3 How the Indus Valley sites were discovered. TextB Charles Masson was an English traveller who visited North West India in He wrote about the things he saw: In Harrappa a ruined brick castle with very high walls and towers, built on a hill. In 1853 Sir Alexander Cunningham went to study the ruins in Harrappa. The buildings had been completely knocked down, but he looked very carefully through everything he could see. He found some small square stones that were very polished. They had engravings of animals and designs that no-one in India had found before. In the 1920s R D Banerji found polished stone seals just like the ones at Harrappa. He was excavating at Mohenjo-daro which was miles away near the Indus river. He found these seals in the remains of a large city and it was at least 3500 years old. Since these early excavations more and more archaeological work has been done in the Indus valley area. Thousands of settlements and some cities have been found. They all have the stone seals and artefacts just like the ones at Harrappa and Mohenjo-daro.
4 How the Indus Valley sites were discovered. Text C When the British ruled India they built railways to make their lives easier. An engineer called Robert Brunton ordered workers to knock down some old walls and empty buildings. They laid the railway tracks on the stones. In 1921 the Indian government paid an archaeologist, Daya Ram Sahni, to find out more about Harrappa. A trench was dug along the top of a mound. In the bottom were lots more of the stone seals like the ones Sir Alexander had found. Mr Sahni dug further down and found seven or eight layers of houses, one on top of the other. It was an enormous city. It was also a very old city, from about 2500 BCE. This meant that it was as old as the pyramids in Egypt. The cities at Harrappa and Mohenjo-daro had streets, baths and storage for grain. In the houses archaeologists found gold and silver objects, toys made from stone and jewellery made from precious stones. Nobody knows much about the people who lived in the Indus valley 4500 years ago, but we do know they were some of the first people on earth to live in cities.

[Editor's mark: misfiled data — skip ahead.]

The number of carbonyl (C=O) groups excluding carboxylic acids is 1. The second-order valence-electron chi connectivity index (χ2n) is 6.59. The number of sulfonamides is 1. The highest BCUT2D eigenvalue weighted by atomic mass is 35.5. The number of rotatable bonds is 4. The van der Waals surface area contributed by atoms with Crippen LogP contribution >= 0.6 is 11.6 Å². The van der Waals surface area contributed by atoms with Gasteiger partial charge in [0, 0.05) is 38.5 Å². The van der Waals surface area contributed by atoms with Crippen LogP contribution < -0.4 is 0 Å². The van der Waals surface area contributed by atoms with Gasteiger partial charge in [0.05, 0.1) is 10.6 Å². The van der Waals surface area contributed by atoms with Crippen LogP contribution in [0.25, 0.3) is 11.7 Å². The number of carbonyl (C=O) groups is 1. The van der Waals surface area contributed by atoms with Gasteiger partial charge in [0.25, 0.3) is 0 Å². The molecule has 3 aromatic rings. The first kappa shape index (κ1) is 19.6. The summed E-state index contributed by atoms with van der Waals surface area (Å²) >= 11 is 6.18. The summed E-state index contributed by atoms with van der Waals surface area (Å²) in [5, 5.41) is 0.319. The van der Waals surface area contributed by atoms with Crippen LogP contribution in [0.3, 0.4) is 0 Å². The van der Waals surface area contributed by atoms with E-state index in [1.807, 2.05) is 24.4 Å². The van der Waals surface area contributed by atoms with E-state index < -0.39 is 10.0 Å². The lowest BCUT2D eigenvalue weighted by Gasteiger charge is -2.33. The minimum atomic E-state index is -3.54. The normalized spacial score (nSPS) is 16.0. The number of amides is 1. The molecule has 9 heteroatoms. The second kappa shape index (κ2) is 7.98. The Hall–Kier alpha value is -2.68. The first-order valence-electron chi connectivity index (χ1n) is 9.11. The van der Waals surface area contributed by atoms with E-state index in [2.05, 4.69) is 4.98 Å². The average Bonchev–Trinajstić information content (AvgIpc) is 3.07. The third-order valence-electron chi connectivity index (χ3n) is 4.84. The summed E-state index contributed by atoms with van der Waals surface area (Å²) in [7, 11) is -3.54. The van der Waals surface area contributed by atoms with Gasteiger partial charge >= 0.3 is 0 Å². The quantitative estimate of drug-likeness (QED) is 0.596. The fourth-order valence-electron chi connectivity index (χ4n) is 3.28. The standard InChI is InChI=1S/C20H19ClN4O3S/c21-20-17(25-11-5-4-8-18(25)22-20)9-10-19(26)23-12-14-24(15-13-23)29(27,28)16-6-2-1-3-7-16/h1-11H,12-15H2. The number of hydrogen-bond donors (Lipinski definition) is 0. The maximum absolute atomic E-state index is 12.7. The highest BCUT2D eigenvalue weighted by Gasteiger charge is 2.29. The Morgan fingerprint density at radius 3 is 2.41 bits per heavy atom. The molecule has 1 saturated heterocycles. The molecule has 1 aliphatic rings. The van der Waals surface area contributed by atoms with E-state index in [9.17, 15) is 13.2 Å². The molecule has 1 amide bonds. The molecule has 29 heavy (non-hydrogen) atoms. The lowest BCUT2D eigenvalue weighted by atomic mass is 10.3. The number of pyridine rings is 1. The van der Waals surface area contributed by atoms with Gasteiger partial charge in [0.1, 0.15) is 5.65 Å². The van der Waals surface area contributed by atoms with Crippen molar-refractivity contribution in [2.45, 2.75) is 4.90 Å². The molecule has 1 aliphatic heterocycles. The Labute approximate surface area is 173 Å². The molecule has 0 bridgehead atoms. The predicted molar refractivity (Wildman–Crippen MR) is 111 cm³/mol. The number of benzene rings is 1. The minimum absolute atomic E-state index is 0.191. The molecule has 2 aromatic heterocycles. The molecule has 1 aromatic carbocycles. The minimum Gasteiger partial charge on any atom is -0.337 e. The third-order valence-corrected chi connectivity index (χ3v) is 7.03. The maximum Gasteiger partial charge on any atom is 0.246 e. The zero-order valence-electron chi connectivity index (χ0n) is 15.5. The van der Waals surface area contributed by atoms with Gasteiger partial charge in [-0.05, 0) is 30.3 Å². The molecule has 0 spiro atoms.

5 How the Indus Valley sites were discovered. Answer grid. What were the first clues to the ancient city sites? What did Charles Masson find out? When? What did Sir Alexander Cunningham find? When? What had happened to the things Charles Masson saw by the time Sir Alexander visited? What did Robert Brunton do? Was this right? Why did he do it? What did Mr Sahni find? What was Mr Banerji s discovery? How did they know the sites were linked? What else has been found in the area? Find three examples of materials people used in the ancient cities. List three things people used which we use today. How do we know they used them? How old did people think the first cities were? What did they have to do change this idea to? Why? When was the first city built? Why was the discovery of this ancient civilisation so important? Is this before the Egyptians built the pyramids?
6 Jigsaw Cards under over Mickey Minnie A Masson A Masson B Masson B Masson right shoe left shoe train track A Cunningham Cunningham Cunningham A B Cunningham B pick mix tea cakes A Banerji A Banerji B Banerji B Banerji mad hatter March hare thunder lightning A Harappa A Harappa B Harappa B Harappa milk cereal sun moon A Mohenjo-daro A Mohenjo-daro B Mohenjo-daro B Mohenjo-daro
7 Jigsaw Cards ice cream jelly C Masson C Masson sugar spice C Cunningham C Cunning- fingers thumbs C Banerji C Banerji sweet sour C Harappa C Harappa tweedledum tweedledee C Mohenjo-daro C Mohenjo-daro Jigsawing with a class of thirty??! These cards will make your life a lot easier when organising pairs into sixes. Each child has a card and everyone finds their partner. If you think any pair is difficult, why not substitute yourown. You can always develop thematic Indus Valley pairs for this activity. Pairs collect the information sheet with the letter that corresponds to the one on their card. Although they work together they will each need a copy, since when they go into colour groups of six, their partners are in a different group.